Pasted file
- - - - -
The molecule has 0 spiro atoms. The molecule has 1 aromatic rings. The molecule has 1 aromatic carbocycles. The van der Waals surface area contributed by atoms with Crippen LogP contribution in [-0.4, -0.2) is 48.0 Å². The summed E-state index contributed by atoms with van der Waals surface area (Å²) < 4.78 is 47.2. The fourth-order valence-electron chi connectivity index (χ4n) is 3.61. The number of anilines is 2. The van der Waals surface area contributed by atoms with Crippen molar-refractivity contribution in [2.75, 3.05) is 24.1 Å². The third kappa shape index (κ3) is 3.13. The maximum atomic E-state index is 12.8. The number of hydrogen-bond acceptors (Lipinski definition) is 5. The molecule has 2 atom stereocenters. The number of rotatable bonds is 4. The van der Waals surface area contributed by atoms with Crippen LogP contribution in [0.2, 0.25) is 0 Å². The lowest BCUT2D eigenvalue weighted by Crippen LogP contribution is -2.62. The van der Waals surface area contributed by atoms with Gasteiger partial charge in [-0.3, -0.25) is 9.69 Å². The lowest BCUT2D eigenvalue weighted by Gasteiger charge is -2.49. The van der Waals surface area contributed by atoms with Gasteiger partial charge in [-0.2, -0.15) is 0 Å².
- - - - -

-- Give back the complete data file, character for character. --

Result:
The molecule has 0 spiro atoms. The molecule has 1 aromatic rings. The molecule has 1 aromatic carbocycles. The van der Waals surface area contributed by atoms with Crippen LogP contribution in [-0.4, -0.2) is 48.0 Å². The summed E-state index contributed by atoms with van der Waals surface area (Å²) < 4.78 is 47.2. The fourth-order valence-electron chi connectivity index (χ4n) is 3.61. The number of anilines is 2. The van der Waals surface area contributed by atoms with Crippen molar-refractivity contribution in [2.75, 3.05) is 24.1 Å². The third kappa shape index (κ3) is 3.13. The maximum atomic E-state index is 12.8. The number of hydrogen-bond acceptors (Lipinski definition) is 5. The molecule has 2 atom stereocenters. The number of rotatable bonds is 4. The van der Waals surface area contributed by atoms with Crippen LogP contribution in [0.2, 0.25) is 0 Å². The lowest BCUT2D eigenvalue weighted by Crippen LogP contribution is -2.62. The van der Waals surface area contributed by atoms with Gasteiger partial charge in [-0.3, -0.25) is 9.69 Å². The lowest BCUT2D eigenvalue weighted by Gasteiger charge is -2.49. The van der Waals surface area contributed by atoms with Gasteiger partial charge in [-0.2, -0.15) is 0 Å².